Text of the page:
Published April 10, 2023

Liberals expand loans and grants in budget, but students hoping for more next year

Student organization says from food to rent, students are facing financial pressures

By Nojoud Al Mallees in Ottawa

This year's federal budget sets aside more than $800 million to expand loans and grants for the upcoming school year, but students are looking forward to permanent changes to financial assistance.

For the 2023-24 school year, the Liberals are planning to increase the maximum grants available to $4,200, up from $3,000. 

A temporary measure that doubled grants to up to $6,000 was set to expire this summer.

The loan limit is also increasing to $300 per week of study from $210.

Those changes are part of a set of affordability measures in the budget and build on the Liberals' move to permanently remove interest charges on federal student loans.

The government is also planning to increase the withdrawal limit on registered education savings plans for full-time students to $8,000 from $5,000, and to $4,000 from $2,500 for part-time students.

In the budget, the Liberals promised to "work with students in the year ahead to develop a long-term approach to student financial assistance."

Mackenzy Metcalfe, executive director of the Canadian Alliance of Student Associations, said students need more support to keep up with the rising cost of living.

"We're working with different members of Parliament and stakeholders to figure out what this review is going to look like," she said.

From food to rent to tuition, Metcalfe said students are facing financial pressures.

Amid high inflation and interest rates, Canadians are grappling with rapidly rising grocery prices and shelter costs. 

A report from and Urbanation earlier this year showed the average listed rent for all property types in Canada jumped by 10.7 per cent in 2022.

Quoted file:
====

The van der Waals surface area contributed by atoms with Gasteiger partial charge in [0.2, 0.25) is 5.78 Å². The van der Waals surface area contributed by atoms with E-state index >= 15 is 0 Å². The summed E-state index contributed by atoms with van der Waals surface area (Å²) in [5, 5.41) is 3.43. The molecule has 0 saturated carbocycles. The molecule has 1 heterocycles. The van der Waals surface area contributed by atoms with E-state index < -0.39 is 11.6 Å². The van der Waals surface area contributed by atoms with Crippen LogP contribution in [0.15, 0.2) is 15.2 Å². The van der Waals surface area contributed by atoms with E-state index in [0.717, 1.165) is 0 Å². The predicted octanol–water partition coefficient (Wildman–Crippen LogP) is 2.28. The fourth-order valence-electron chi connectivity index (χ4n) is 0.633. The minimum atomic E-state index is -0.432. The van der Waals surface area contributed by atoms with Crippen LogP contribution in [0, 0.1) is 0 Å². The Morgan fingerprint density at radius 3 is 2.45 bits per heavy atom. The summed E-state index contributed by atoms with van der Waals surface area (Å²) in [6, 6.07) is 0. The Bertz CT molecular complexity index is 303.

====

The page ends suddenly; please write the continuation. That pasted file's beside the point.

For the 2022-23 academic year, Statistics Canada says tuition costs rose in all provinces, ranging from an increase of 0.3 per cent in Ontario to 5.7 per cent in Alberta.

"It's just really important to know that students pocketbooks are being pinched, just as (all) Canadians are right now," Metcalfe said.

Aside from financial assistance, Metcalfe said the association was disappointed to see mental health funding was left out of the budget. 

"In all the conversations I've had from students from coast to coast to coast, the two biggest priorities that have been identified time and time again were student financial aid and student mental health," Metcalfe said.

In a mandate letter following the last election, Prime Minister Justin Trudeau tasked Mental Health and Addictions Minister Carolyn Bennett with introducing a fund for student mental health. 

The fund would go toward hiring counsellors, improving wait times for services and targeted supports for Black and racialized students.

Banner image: Finance Minister Chrystia Freeland delivers the federal budget in the House of Commons on Parliament Hill in Ottawa, Tuesday, March 28, 2023. THE CANADIAN PRESS/Sean Kilpatrick

This report by The Canadian Press was first published April 10, 2023.

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